One of the most important keys to creating successful new products and services is finding a balance between invention and innovation. And this can best be found by making sure creative minds aren't just coming up with cool ideas, but also by teaming up with strategists and business executives to understand their markets. So write Roger Martin, the dean of the Rotman School of Management at the University of Toronto, and James Milway, until recently executive director of the Institute for Competitiveness and Prosperity and the Martin Prosperity Institute at Rotman.
These are their conclusions in the recently published article "User-Driven Innovation: Putting an End to Inventing in the Dark," which appears in the Fall 2012 issue of Rotman magazine. (The piece is not available for free online, but can be downloaded for a fee here.) Martin and Milway argue that companies need to also clearly understand the difference between "innovation" and "invention," which the authors describe as two discrete concepts.
Sure, executives, journalists, engineers, designers, and consumers alike tend to use both terms interchangeably. But Martin and Milway begin their argument by making clear that invention is "the creation or discovery of something new to the world," and is thus different from innovation, which refers to "a new product or process that adds value to somebody's life." The way to balance both? By turning the focus away from only the traditional model of inventor-driven research and toward including a more practical sense of user-driven innovation.
Martin and Milway point to two ways to achieve the latter: Enabling users to do something they couldn't before and lowering the cost of what users are already doing.
In other words, practical innovation involves improving the experiences of many, versus satisfying a creative individual's curiosity. And to engage in such practical innovation, they prescribe shifting such an emphasis on the role of hard science toward the value of marketing and business strategy.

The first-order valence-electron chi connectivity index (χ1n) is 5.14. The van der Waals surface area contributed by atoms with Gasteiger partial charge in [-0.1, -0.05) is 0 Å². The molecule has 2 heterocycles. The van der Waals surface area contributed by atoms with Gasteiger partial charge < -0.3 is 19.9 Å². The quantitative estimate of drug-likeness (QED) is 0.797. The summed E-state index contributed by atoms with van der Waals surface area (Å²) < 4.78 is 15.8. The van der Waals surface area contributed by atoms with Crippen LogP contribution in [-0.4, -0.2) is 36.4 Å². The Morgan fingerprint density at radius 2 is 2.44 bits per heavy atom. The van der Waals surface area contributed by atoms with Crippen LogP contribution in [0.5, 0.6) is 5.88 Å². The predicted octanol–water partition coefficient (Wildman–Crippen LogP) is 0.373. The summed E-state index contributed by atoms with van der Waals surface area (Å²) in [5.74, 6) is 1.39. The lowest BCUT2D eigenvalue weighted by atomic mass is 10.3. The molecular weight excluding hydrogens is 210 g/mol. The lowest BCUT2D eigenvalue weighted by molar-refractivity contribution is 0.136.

Thankfully, because this is an article about practical innovation, the authors offer tips on how to achieve it by refreshing innovation policies at the government level for a macro view. They suggest creating programs that connect inventors with business people well-versed in markets and potential customers, via business and engineering schools. In addition, they encourage the teaching of innovation skills (including design thinking) earlier than university, and starting in the kindergarten through 12th grade years.
Finally, on a more micro level, they state that the lean start-up model may be the best style of business in which striking a balance between innovation and invention may be possible. Martin and Milway describe lean start-ups (the term was coined by entrepreneur Eric Ries) as "temporary in nature, designed specifically to discover and implement a profitable business model that can start small and be scaled up quickly for commercial success." They point to fast-growing companies that are quick to attract funding, such as Dropbox, an cloud-based file-sharing service, and Grockit, an online test-prepration network for students, as examples. Both rely on fast product development cycles "measured in hours, not years, and is necessarily coupled with customer contact," they write.
The goal of lean start-up thinking is always to make products with real markets to support them after discovering such markets, rather than just pumping out cool, admirably original ideas or even launching slick, functional objects and then trying to convince people to buy them.
And lean start-up thinking isn't just for the young and the ambitious, Martin and Milway conclude. In a time of financial uncertainty and ongoing international economic turmoil, corporations and governments would be wise to learn to think small -- like a lean start-up -- to win big.
Image: Hakan Dahlstrom/Flickr